G × E interactions as a basis for toxicological uncertainty
2023-06-01, Suciu, Ilinca, Pamies, David, Peruzzo, Roberta, Wirtz, Petra H., Pallocca, Giorgia, Hauck, Christof R., Brunner, Thomas, Hartung, Thomas, Amelio, Ivano, Leist, Marcel
To transfer toxicological findings from model systems, e.g. animals, to humans, standardized safety factors are applied to account for intra-species and inter-species variabilities. An alternative approach would be to measure and model the actual compound-specific uncertainties. This biological concept assumes that all observed toxicities depend not only on the exposure situation (environment = E), but also on the genetic (G) background of the model (G × E). As a quantitative discipline, toxicology needs to move beyond merely qualitative G × E concepts. Research programs are required that determine the major biological variabilities affecting toxicity and categorize their relative weights and contributions. In a complementary approach, detailed case studies need to explore the role of genetic backgrounds in the adverse effects of defined chemicals. In addition, current understanding of the selection and propagation of adverse outcome pathways (AOP) in different biological environments is very limited. To improve understanding, a particular focus is required on modulatory and counter-regulatory steps. For quantitative approaches to address uncertainties, the concept of “genetic” influence needs a more precise definition. What is usually meant by this term in the context of G × E are the protein functions encoded by the genes. Besides the g ene sequence, the regulation of the gene expression and function should also be accounted for. The widened concept of past and present “ g ene expression” influences is summarized here as G e . Also, the concept of “environment” needs some re-consideration in situations where exposure timing (E t ) is pivotal: prolonged or repeated exposure to the insult (chemical, physical, life style) affects G e . This implies that it changes the model system. The interaction of G e with E t might be denoted as G e × E t . We provide here general explanations and specific examples for this concept and show how it could be applied in the context of New Approach Methodologies (NAM).
On the usefulness of animals as a model system (part II) : Considering benefits within distinct use domains
2022, Pallocca, Giorgia, Leist, Marcel
In many countries, animal experiments can only be performed when their necessity has been demonstrated in a legal document. As the usefulness of animals in research is also a significant societal and political issue, criteria to structure debates and evaluations are needed. Here, background information is given on laboratory animal studies. Moreover, parameters that may be considered in judging their usefulness are suggested. The discussion is strictly focused on animals used as tools/test systems/models to provide information on humans. In this context, general features and performance characteristics of models are discussed. Examples are given for well-recognized criteria (e.g., robustness, relevance, predictivity) to judge the usefulness of predictive models. The main hypothesis put forward here is that a benefits evaluation (usefulness metrics) is only possible within sharply circumscribed "use domains". Examples are given for the research fields of drug and vaccine research, toxicology, disease pathogenesis, and basic biological research. Efficacy, safety, and quality studies are highlighted as "use domains" within the field of drug discovery and production. A further separation into individual diseases, drug targets or symptoms is suggested for, e.g., efficacy studies or pathophysiology. Finally, an outlook is given on the evaluation of model advantages and disadvantages to arrive at their "net benefit". Moreover, the need to compare the net benefits of animal models versus that of their alternatives is highlighted.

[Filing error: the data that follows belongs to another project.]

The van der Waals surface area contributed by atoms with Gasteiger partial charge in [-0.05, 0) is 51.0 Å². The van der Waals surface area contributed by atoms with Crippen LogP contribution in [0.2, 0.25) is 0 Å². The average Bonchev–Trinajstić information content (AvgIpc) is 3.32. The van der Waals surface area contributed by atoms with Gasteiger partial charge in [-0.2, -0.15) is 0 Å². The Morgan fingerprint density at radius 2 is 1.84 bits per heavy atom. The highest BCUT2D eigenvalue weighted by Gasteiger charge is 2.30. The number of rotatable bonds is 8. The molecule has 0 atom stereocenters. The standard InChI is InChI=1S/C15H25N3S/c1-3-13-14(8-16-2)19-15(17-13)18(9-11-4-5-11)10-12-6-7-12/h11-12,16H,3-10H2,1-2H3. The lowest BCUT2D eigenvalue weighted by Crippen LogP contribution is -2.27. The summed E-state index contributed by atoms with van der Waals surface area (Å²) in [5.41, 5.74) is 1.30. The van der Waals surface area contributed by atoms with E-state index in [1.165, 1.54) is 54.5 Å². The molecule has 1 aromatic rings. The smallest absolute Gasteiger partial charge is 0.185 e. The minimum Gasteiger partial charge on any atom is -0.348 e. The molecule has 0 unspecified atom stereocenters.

Setting the stage for next-generation risk assessment with non-animal approaches : the EU-ToxRisk project experience
2020-10, Moné, Martijn J., Pallocca, Giorgia, Escher, Sylvia E., Exner, Thomas E., Herzler, Matthias, Bennekou, Susanne Hougaard, Kamp, Hennicke, Kroese, E. Dinant, Leist, Marcel, Steger-Hartmann, Thomas
In 2016, the European Commission launched the EU-ToxRisk research project to develop and promote animal-free approaches in toxicology. The 36 partners of this consortium used in vitro and in silico methods in the context of case studies (CSs). These CSs included both compounds with a highly defined target (e.g. mitochondrial respiratory chain inhibitors) as well as compounds with poorly defined molecular initiation events (e.g. short-chain branched carboxylic acids). The initial project focus was on developing a science-based strategy for read-across (RAx) as an animal-free approach in chemical risk assessment. Moreover, seamless incorporation of new approach method (NAM) data into this process (= NAM-enhanced RAx) was explored. Here, the EU-ToxRisk consortium has collated its scientific and regulatory learnings from this particular project objective. For all CSs, a mechanistic hypothesis (in the form of an adverse outcome pathway) guided the safety evaluation. ADME data were generated from NAMs and used for comprehensive physiological-based kinetic modelling. Quality assurance and data management were optimized in parallel. Scientific and Regulatory Advisory Boards played a vital role in assessing the practical applicability of the new approaches. In a next step, external stakeholders evaluated the usefulness of NAMs in the context of RAx CSs for regulatory acceptance. For instance, the CSs were included in the OECD CS portfolio for the Integrated Approach to Testing and Assessment project. Feedback from regulators and other stakeholders was collected at several stages. Future chemical safety science projects can draw from this experience to implement systems toxicology-guided, animal-free next-generation risk assessment.
Internationalization of read-across as a validated new approach method (NAM) for regulatory toxicology
2020, Rovida, Costanza, Barton-Maclaren, Tara, Benfenati, Emilio, Caloni, Francesca, Chandrasekera, Charu, Dietrich, Daniel R., Kisitu, Jaffar, Leist, Marcel, Pallocca, Giorgia, Hartung, Thomas